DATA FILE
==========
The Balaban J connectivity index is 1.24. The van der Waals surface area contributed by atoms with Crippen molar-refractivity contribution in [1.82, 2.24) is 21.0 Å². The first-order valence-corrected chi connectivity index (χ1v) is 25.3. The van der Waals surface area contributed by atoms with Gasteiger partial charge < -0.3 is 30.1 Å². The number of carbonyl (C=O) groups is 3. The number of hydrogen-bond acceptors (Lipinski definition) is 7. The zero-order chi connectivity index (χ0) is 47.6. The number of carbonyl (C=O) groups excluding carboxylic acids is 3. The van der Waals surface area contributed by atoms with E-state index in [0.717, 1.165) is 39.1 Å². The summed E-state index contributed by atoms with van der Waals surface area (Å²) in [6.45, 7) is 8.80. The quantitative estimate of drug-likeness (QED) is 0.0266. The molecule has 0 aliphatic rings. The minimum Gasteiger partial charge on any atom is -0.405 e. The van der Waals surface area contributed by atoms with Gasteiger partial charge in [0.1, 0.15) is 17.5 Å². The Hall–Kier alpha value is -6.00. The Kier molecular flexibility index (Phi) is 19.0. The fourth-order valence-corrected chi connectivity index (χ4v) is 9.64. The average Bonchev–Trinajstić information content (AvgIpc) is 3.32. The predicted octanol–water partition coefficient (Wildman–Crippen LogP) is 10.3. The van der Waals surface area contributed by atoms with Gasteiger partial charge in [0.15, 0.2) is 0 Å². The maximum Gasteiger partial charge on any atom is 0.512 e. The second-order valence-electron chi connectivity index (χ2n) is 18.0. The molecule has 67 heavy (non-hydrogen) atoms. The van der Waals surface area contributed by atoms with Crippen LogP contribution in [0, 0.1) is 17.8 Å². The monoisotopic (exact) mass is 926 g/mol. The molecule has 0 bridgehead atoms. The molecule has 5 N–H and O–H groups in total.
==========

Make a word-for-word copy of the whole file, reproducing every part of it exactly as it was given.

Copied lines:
The Balaban J connectivity index is 1.24. The van der Waals surface area contributed by atoms with Crippen molar-refractivity contribution in [1.82, 2.24) is 21.0 Å². The first-order valence-corrected chi connectivity index (χ1v) is 25.3. The van der Waals surface area contributed by atoms with Gasteiger partial charge < -0.3 is 30.1 Å². The number of carbonyl (C=O) groups is 3. The number of hydrogen-bond acceptors (Lipinski definition) is 7. The zero-order chi connectivity index (χ0) is 47.6. The number of carbonyl (C=O) groups excluding carboxylic acids is 3. The van der Waals surface area contributed by atoms with E-state index in [0.717, 1.165) is 39.1 Å². The summed E-state index contributed by atoms with van der Waals surface area (Å²) in [6.45, 7) is 8.80. The quantitative estimate of drug-likeness (QED) is 0.0266. The molecule has 0 aliphatic rings. The minimum Gasteiger partial charge on any atom is -0.405 e. The van der Waals surface area contributed by atoms with Gasteiger partial charge in [0.1, 0.15) is 17.5 Å². The Hall–Kier alpha value is -6.00. The Kier molecular flexibility index (Phi) is 19.0. The fourth-order valence-corrected chi connectivity index (χ4v) is 9.64. The average Bonchev–Trinajstić information content (AvgIpc) is 3.32. The predicted octanol–water partition coefficient (Wildman–Crippen LogP) is 10.3. The van der Waals surface area contributed by atoms with Gasteiger partial charge in [0.15, 0.2) is 0 Å². The maximum Gasteiger partial charge on any atom is 0.512 e. The second-order valence-electron chi connectivity index (χ2n) is 18.0. The molecule has 67 heavy (non-hydrogen) atoms. The van der Waals surface area contributed by atoms with Crippen LogP contribution in [0, 0.1) is 17.8 Å². The monoisotopic (exact) mass is 926 g/mol. The molecule has 0 bridgehead atoms. The molecule has 5 N–H and O–H groups in total.